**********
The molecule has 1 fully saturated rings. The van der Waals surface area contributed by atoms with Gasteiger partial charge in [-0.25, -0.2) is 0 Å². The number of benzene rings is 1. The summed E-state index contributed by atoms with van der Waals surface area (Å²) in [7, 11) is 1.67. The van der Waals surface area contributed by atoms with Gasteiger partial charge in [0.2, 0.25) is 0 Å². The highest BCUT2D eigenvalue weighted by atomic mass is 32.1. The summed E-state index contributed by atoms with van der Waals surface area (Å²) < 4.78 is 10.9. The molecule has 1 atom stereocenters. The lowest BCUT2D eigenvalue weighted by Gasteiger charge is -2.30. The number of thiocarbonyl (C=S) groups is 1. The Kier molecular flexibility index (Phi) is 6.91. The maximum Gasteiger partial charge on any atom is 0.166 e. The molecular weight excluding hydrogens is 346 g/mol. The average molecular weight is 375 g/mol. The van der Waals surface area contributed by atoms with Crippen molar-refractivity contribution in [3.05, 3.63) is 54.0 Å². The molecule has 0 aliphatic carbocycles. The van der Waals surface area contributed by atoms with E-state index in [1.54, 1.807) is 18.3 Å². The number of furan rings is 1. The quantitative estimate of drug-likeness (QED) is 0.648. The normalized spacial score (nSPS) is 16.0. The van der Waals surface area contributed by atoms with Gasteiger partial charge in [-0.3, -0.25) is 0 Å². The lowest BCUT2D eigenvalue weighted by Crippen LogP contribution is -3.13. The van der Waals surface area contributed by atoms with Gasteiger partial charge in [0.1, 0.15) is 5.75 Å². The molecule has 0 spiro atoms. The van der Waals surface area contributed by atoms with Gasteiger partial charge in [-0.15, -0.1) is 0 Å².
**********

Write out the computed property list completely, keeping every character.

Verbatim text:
The molecule has 1 fully saturated rings. The van der Waals surface area contributed by atoms with Gasteiger partial charge in [-0.25, -0.2) is 0 Å². The number of benzene rings is 1. The summed E-state index contributed by atoms with van der Waals surface area (Å²) in [7, 11) is 1.67. The van der Waals surface area contributed by atoms with Gasteiger partial charge in [0.2, 0.25) is 0 Å². The highest BCUT2D eigenvalue weighted by atomic mass is 32.1. The summed E-state index contributed by atoms with van der Waals surface area (Å²) < 4.78 is 10.9. The molecule has 1 atom stereocenters. The lowest BCUT2D eigenvalue weighted by Gasteiger charge is -2.30. The number of thiocarbonyl (C=S) groups is 1. The Kier molecular flexibility index (Phi) is 6.91. The maximum Gasteiger partial charge on any atom is 0.166 e. The molecular weight excluding hydrogens is 346 g/mol. The average molecular weight is 375 g/mol. The van der Waals surface area contributed by atoms with Crippen molar-refractivity contribution in [3.05, 3.63) is 54.0 Å². The molecule has 0 aliphatic carbocycles. The van der Waals surface area contributed by atoms with E-state index in [1.54, 1.807) is 18.3 Å². The number of furan rings is 1. The quantitative estimate of drug-likeness (QED) is 0.648. The normalized spacial score (nSPS) is 16.0. The van der Waals surface area contributed by atoms with Gasteiger partial charge in [-0.3, -0.25) is 0 Å². The lowest BCUT2D eigenvalue weighted by Crippen LogP contribution is -3.13. The van der Waals surface area contributed by atoms with Gasteiger partial charge in [0.1, 0.15) is 5.75 Å². The molecule has 0 spiro atoms. The van der Waals surface area contributed by atoms with Gasteiger partial charge in [-0.15, -0.1) is 0 Å².